The data sharing, which will take place under a court order due to GDPR requirements, will provide the Council with payment evidence of social housing properties identified as being potentially listed as holiday and short-term lets. This will allow the Council to take enforcement steps having obtained the evidence.

The order was agreed by Airbnb and Kensington and Chelsea as part of the Council’s efforts to crackdown on the number of illegally sublet Council-owned properties, as the Council aims to free up homes for individuals and families on the housing waiting list.” 

Previous articles
I wrote about the issue of short-term lets and sub-letting 3 years ago on this blog.

What are Norwich Pharmacal orders?
In EUI Ltd v UK Vodaphone [2021] EWCA Civ 1771 Lord Justice Baker explained Norwich Pharmacal orders and when they can be applied for:

“1. This is an appeal against a judge’s refusal to order disclosure of information under the principle in Norwich Pharmacal v Customs and Excise Commissioners [1974] AC 133. 

2. The principle was summarised by Lord Reid at page 173:

“if through no fault of his own a person gets mixed up in the tortious acts of others so as to facilitate their wrong-doing he may incur no personal liability but he comes under a duty to assist the person who has been wronged by giving him full information and disclosing the identity of the wrongdoers. I do not think that it matters whether he became so mixed up by voluntary action on his part or because it was his duty to do what he did. It may be that if this causes him expense the person seeking the information ought to reimburse him. But justice requires that he should co-operate in righting the wrong if he unwittingly facilitated its perpetration.”

3. In Mitsui & Co Ld. v Nexen Petroleum UK Ltd [2005] EWHC 625 (Ch), [2005] 2 All ER 511, Lightman J at paragraph 21 summarised the components of the principle in these terms:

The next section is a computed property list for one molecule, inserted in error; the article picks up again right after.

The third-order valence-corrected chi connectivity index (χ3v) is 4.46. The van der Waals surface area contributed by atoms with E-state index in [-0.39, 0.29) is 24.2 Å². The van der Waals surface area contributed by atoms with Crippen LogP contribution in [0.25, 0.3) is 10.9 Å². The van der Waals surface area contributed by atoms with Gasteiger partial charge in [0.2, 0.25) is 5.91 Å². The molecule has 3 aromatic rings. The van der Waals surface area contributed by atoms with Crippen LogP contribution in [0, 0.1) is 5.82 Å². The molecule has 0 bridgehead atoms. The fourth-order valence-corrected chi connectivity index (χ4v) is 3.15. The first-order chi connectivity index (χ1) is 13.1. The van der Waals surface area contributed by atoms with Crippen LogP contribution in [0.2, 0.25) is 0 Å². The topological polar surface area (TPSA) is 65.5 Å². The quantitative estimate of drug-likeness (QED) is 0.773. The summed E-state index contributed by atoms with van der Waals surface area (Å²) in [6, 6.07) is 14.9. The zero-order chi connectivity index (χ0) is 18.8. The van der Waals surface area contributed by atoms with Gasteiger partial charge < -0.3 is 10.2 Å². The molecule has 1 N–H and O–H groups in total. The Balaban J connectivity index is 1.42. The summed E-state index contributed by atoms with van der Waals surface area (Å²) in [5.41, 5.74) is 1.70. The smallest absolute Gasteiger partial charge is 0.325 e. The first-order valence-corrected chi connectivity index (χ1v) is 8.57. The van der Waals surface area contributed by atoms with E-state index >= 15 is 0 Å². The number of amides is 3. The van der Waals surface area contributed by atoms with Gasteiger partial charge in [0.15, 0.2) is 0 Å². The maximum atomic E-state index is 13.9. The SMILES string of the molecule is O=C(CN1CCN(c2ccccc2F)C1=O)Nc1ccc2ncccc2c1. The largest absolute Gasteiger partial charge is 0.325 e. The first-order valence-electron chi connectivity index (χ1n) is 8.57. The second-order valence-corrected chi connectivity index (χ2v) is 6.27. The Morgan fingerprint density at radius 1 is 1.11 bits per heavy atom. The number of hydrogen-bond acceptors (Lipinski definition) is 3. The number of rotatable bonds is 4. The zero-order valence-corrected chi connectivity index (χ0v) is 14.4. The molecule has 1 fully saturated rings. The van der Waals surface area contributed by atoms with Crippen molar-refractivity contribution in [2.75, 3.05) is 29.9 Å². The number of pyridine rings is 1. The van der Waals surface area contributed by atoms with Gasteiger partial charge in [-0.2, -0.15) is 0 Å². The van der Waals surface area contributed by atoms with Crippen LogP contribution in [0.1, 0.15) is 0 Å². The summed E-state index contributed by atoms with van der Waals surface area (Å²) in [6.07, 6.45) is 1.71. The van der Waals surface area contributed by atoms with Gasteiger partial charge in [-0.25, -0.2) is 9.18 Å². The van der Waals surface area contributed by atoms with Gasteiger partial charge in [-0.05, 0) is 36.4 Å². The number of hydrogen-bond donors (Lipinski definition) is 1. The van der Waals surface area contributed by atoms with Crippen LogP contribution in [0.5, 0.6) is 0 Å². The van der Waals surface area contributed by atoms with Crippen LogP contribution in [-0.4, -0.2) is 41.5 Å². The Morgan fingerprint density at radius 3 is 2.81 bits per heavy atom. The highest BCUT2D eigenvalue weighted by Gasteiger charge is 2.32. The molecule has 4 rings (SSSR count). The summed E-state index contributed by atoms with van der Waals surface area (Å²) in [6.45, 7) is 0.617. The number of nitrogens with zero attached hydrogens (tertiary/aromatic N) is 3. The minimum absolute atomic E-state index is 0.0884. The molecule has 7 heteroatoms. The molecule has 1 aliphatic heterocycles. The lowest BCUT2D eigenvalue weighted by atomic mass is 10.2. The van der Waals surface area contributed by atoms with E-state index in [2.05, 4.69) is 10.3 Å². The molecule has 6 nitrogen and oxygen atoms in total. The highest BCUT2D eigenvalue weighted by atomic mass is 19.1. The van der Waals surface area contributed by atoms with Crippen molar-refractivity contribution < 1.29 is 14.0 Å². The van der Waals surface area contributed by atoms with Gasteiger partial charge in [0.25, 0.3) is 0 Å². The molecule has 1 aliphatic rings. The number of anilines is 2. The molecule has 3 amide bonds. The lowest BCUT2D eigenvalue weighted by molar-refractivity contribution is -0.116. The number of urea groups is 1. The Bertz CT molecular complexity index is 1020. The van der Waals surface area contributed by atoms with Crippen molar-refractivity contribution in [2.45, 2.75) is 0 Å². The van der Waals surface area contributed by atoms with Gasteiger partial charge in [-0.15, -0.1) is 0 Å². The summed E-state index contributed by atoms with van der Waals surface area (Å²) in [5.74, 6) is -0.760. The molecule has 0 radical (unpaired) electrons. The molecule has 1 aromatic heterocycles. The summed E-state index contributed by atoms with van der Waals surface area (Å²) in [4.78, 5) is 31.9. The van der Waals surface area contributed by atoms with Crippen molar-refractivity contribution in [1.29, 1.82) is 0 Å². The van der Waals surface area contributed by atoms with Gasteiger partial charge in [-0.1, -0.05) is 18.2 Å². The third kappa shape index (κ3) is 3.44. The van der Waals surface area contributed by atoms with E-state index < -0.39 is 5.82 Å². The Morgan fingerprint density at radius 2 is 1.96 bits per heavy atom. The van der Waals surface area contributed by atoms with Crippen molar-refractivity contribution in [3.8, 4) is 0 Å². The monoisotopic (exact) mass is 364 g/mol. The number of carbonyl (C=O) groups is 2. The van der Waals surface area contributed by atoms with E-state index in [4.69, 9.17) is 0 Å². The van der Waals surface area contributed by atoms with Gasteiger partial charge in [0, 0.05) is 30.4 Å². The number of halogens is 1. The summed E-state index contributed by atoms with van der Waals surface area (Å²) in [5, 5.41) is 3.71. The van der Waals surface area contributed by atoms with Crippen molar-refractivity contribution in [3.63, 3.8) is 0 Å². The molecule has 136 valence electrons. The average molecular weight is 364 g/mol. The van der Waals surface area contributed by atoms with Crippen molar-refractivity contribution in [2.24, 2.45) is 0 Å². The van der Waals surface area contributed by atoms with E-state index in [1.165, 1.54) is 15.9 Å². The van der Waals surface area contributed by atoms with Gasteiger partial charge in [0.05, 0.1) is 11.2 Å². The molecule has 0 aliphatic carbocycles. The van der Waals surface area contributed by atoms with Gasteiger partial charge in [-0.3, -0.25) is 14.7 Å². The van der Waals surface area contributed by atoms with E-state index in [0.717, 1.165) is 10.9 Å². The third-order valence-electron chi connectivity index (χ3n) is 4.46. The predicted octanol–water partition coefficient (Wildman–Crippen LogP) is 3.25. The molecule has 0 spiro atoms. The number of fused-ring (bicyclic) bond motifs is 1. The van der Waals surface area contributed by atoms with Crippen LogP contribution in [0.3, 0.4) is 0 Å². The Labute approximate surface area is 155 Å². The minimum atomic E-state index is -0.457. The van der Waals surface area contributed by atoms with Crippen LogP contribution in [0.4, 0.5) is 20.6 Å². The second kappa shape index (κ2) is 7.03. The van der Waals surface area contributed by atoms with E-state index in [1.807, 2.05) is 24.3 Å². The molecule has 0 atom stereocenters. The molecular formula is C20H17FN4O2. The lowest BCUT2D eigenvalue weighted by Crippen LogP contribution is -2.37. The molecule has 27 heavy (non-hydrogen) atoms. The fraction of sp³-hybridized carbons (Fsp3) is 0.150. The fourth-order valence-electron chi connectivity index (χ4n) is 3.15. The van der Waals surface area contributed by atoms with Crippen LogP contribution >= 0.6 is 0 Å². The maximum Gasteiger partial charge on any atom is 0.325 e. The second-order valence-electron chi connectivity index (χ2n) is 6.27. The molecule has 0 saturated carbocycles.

“The three conditions to be satisfied for the court to exercise the power to order Norwich Pharmacal relief are:

i) a wrong must have been carried out, or arguably carried out, by an ultimate wrongdoer;

ii) there must be the need for an order to enable action to be brought against the ultimate wrongdoer; and

iii) the person against whom the order is sought must: (a) be mixed up in so as to have facilitated the wrongdoing; and (b) be able or likely to be able to provide the information necessary to enable the ultimate wrongdoer to be sued.

4. The power to order disclosure in such circumstances does not extend, however, to “mere witnesses”. This limit on the jurisdiction was recognised by Lord Reid in Norwich Pharmacal at page 174:

“But that does not mean, as the appellants contend, that discovery will be ordered against anyone who can give information as to the identity of a wrongdoer. There is absolutely no authority for that. A person injured in a road accident might know that a bystander had taken the number of the car which ran him down and have no other means of tracing the driver. Or a person might know that a particular person is in possession of a libellous letter which he has good reason to believe defames him but the author of which he cannot discover. I am satisfied that it would not be proper in either case to order discovery in order that the person who has suffered damage might be able to find and sue the wrongdoer. Neither authority, principle nor public policy would justify that.”